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English pop singer Elton John (left) with his long-term songwriting partner, American lyricist Bernie Taupin, circa 1975.

Co.Create

Collaboration Conundrum? Submit Your Question To Our Creative Advice Expert

Are you part of a creative team, or just need some advice on work dynamics? Joshua Wolf Shenk, author of Powers of Two is on hand to answer your creative collaboration questions.

We’ve come a long way since “Dear Abbey.” If you’re a 70-year-old man musing on whether to have a fling with your lesbian cousin, you can write The Stranger’s Dan Savage. If you’re a 26-year-old writer blocked so badly you want to jump out a window, you turn to Dear Sugar at The Rumpus. If your wife objects to the mattress in your sister’s guest-room, you can send a query to Slate’s Dear Prudence.

But what about the vexations, curiosities, and conundrums that occupy most of your waking hours--those relationships having to do with your creative work? How do you handle a piece of “feedback” from your partner that really felt like a smear? How do you make your creative presence felt in a situation where, as George Costanza put it, you “have no hand at all?" (Or maybe the question is: “How do I get the hand?") If you’re isolated, how do you find someone to make sparks with? If you’re over-exposed, how do you carve out enough solo time?

Fast Company is pleased to announce an advice column on creative relationships, with questions from creatives in media, advertising, business, and technology. The questions will be fielded by Joshua Wolf Shenk, the author of Powers of Two: Seeking the Essence of Innovation in Creative Pairs.

Josh has spent five years studying the most eminent creative partnerships, from John Lennon and Paul McCartney to Steve Jobs and Steve Wozniak to Marie and Pierre Curie, comparing the common points of these stories with the latest in science and psychology.

You don’t need to be in a traditional “collaboration” to ask for feedback. Josh has also studied partnerships where one member is behind-the-scenes; where one member is clearly the boss; and even cases where two people influence each other without sharing a common body of work.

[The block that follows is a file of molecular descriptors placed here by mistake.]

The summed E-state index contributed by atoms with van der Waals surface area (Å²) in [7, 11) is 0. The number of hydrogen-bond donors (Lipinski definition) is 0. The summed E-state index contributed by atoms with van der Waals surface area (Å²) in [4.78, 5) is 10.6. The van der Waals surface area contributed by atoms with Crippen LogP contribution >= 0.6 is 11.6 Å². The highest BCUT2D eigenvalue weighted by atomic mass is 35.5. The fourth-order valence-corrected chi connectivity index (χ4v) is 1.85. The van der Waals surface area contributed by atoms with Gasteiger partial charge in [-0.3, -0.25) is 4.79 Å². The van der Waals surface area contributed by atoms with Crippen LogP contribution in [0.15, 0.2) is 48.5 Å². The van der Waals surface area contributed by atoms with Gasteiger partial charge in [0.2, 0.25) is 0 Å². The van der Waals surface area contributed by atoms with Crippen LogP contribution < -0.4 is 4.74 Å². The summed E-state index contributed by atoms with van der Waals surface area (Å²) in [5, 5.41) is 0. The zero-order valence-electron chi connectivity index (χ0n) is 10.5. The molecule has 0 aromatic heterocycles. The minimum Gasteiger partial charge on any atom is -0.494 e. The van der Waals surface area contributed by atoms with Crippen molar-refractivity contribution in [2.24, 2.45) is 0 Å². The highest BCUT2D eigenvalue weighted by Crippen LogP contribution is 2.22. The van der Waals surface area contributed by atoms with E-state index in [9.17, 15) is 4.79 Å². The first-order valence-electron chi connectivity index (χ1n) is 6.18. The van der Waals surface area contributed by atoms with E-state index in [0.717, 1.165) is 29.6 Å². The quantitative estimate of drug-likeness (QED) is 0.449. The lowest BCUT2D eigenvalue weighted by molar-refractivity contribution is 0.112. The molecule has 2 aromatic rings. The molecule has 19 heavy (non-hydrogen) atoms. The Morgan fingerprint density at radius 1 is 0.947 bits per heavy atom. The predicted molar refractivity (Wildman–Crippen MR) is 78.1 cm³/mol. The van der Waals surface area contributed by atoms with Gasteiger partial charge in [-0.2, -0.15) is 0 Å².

We’re seeking questions for the debut of the column, to run the week of August 4. We’re glad to protect your anonymity, and will let you vet anything we publish from you. But please do tell us as much as you possibly can about your situation. The more we know about the people involved, the kind of work you do, the stakes at hand, and so on, the better we can craft an answer helps you and other readers.

If you'd like to submit a question, feel free to include it in the comments below or email it to tiezzi@fastcompany.com. Those who submit the best questions will receive a free copy of Powers of Two, which includes a lifetime's worth of insight on the dynamics of innovation and creative collaboration.

[Photo by Terry O'Neill, Hulton Archive, Getty Images]

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3 Comments

  • I always wondered why car communicate with lights as to turn, stop? Some easy other light systems should be able to also say (beyond turning and stop,) orI will change file, you are too close... with LED or other displays - even advertising or other odd messages... the technology exist so it only is a behavior pattern plus marketing... or something else that could make cars communicate better.